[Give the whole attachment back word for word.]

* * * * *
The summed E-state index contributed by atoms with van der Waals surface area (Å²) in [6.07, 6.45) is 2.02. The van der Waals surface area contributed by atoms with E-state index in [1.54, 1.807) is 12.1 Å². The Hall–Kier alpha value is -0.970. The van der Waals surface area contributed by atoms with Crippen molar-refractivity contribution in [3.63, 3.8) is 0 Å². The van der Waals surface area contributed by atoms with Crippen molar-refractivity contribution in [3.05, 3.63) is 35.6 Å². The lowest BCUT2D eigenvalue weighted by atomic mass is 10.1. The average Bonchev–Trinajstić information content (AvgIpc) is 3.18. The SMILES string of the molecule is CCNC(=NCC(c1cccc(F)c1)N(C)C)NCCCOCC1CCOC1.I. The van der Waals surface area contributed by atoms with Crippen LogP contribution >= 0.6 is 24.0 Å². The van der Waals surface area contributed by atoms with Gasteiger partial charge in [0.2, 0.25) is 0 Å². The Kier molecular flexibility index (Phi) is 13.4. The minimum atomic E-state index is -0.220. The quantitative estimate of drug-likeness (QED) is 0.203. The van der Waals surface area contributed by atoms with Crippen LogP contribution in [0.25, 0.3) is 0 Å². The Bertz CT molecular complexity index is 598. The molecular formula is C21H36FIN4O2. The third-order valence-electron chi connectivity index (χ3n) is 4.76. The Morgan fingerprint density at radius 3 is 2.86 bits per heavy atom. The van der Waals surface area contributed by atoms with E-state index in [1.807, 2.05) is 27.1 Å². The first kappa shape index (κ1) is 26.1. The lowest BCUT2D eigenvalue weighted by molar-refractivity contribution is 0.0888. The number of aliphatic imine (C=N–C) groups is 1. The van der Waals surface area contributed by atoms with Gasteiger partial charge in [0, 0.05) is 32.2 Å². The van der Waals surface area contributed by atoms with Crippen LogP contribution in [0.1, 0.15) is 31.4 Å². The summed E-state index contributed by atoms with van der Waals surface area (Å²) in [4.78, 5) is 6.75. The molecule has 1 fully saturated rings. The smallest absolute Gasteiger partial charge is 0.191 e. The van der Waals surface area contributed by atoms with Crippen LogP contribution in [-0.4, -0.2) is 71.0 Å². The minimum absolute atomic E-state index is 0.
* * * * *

The summed E-state index contributed by atoms with van der Waals surface area (Å²) in [6.07, 6.45) is 2.02. The van der Waals surface area contributed by atoms with E-state index in [1.54, 1.807) is 12.1 Å². The Hall–Kier alpha value is -0.970. The van der Waals surface area contributed by atoms with Crippen molar-refractivity contribution in [3.63, 3.8) is 0 Å². The van der Waals surface area contributed by atoms with Crippen molar-refractivity contribution in [3.05, 3.63) is 35.6 Å². The lowest BCUT2D eigenvalue weighted by atomic mass is 10.1. The average Bonchev–Trinajstić information content (AvgIpc) is 3.18. The SMILES string of the molecule is CCNC(=NCC(c1cccc(F)c1)N(C)C)NCCCOCC1CCOC1.I. The van der Waals surface area contributed by atoms with Crippen LogP contribution >= 0.6 is 24.0 Å². The van der Waals surface area contributed by atoms with Gasteiger partial charge in [0.2, 0.25) is 0 Å². The Kier molecular flexibility index (Phi) is 13.4. The minimum atomic E-state index is -0.220. The quantitative estimate of drug-likeness (QED) is 0.203. The van der Waals surface area contributed by atoms with Crippen LogP contribution in [0.25, 0.3) is 0 Å². The Bertz CT molecular complexity index is 598. The molecular formula is C21H36FIN4O2. The third-order valence-electron chi connectivity index (χ3n) is 4.76. The Morgan fingerprint density at radius 3 is 2.86 bits per heavy atom. The van der Waals surface area contributed by atoms with E-state index in [1.807, 2.05) is 27.1 Å². The first kappa shape index (κ1) is 26.1. The lowest BCUT2D eigenvalue weighted by molar-refractivity contribution is 0.0888. The number of aliphatic imine (C=N–C) groups is 1. The van der Waals surface area contributed by atoms with Gasteiger partial charge in [0, 0.05) is 32.2 Å². The van der Waals surface area contributed by atoms with Crippen LogP contribution in [0.1, 0.15) is 31.4 Å². The summed E-state index contributed by atoms with van der Waals surface area (Å²) in [4.78, 5) is 6.75. The molecule has 1 fully saturated rings. The smallest absolute Gasteiger partial charge is 0.191 e. The van der Waals surface area contributed by atoms with Crippen LogP contribution in [-0.4, -0.2) is 71.0 Å². The minimum absolute atomic E-state index is 0.